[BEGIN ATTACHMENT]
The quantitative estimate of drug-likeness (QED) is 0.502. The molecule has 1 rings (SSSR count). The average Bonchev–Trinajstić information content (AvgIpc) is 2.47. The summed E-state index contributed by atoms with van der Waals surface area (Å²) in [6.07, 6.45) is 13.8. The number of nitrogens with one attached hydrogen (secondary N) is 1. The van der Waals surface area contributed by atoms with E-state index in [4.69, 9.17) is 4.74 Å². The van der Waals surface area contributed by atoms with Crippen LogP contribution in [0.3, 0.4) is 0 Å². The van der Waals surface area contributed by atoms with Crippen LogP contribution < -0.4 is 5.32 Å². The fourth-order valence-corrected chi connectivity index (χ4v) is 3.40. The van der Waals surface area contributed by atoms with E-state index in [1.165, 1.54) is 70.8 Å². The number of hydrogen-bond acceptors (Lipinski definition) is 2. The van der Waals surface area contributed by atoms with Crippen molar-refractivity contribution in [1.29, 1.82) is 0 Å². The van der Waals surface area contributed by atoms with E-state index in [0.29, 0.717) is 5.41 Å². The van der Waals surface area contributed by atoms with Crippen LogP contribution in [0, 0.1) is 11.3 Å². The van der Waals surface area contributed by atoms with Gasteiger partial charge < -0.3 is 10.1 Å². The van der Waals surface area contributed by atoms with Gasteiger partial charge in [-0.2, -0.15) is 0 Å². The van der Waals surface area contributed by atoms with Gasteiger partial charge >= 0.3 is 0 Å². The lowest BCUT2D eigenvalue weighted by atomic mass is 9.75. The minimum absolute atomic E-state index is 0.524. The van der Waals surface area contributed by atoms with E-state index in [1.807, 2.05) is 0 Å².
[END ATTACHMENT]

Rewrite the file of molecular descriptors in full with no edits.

The quantitative estimate of drug-likeness (QED) is 0.502. The molecule has 1 rings (SSSR count). The average Bonchev–Trinajstić information content (AvgIpc) is 2.47. The summed E-state index contributed by atoms with van der Waals surface area (Å²) in [6.07, 6.45) is 13.8. The number of nitrogens with one attached hydrogen (secondary N) is 1. The van der Waals surface area contributed by atoms with E-state index in [4.69, 9.17) is 4.74 Å². The van der Waals surface area contributed by atoms with Crippen LogP contribution in [0.3, 0.4) is 0 Å². The van der Waals surface area contributed by atoms with Crippen LogP contribution < -0.4 is 5.32 Å². The fourth-order valence-corrected chi connectivity index (χ4v) is 3.40. The van der Waals surface area contributed by atoms with E-state index in [1.165, 1.54) is 70.8 Å². The number of hydrogen-bond acceptors (Lipinski definition) is 2. The van der Waals surface area contributed by atoms with Crippen molar-refractivity contribution in [1.29, 1.82) is 0 Å². The van der Waals surface area contributed by atoms with E-state index in [0.29, 0.717) is 5.41 Å². The van der Waals surface area contributed by atoms with Crippen LogP contribution in [0, 0.1) is 11.3 Å². The van der Waals surface area contributed by atoms with Gasteiger partial charge < -0.3 is 10.1 Å². The van der Waals surface area contributed by atoms with Gasteiger partial charge in [-0.2, -0.15) is 0 Å². The van der Waals surface area contributed by atoms with Gasteiger partial charge >= 0.3 is 0 Å². The lowest BCUT2D eigenvalue weighted by atomic mass is 9.75. The minimum absolute atomic E-state index is 0.524. The van der Waals surface area contributed by atoms with E-state index in [1.807, 2.05) is 0 Å².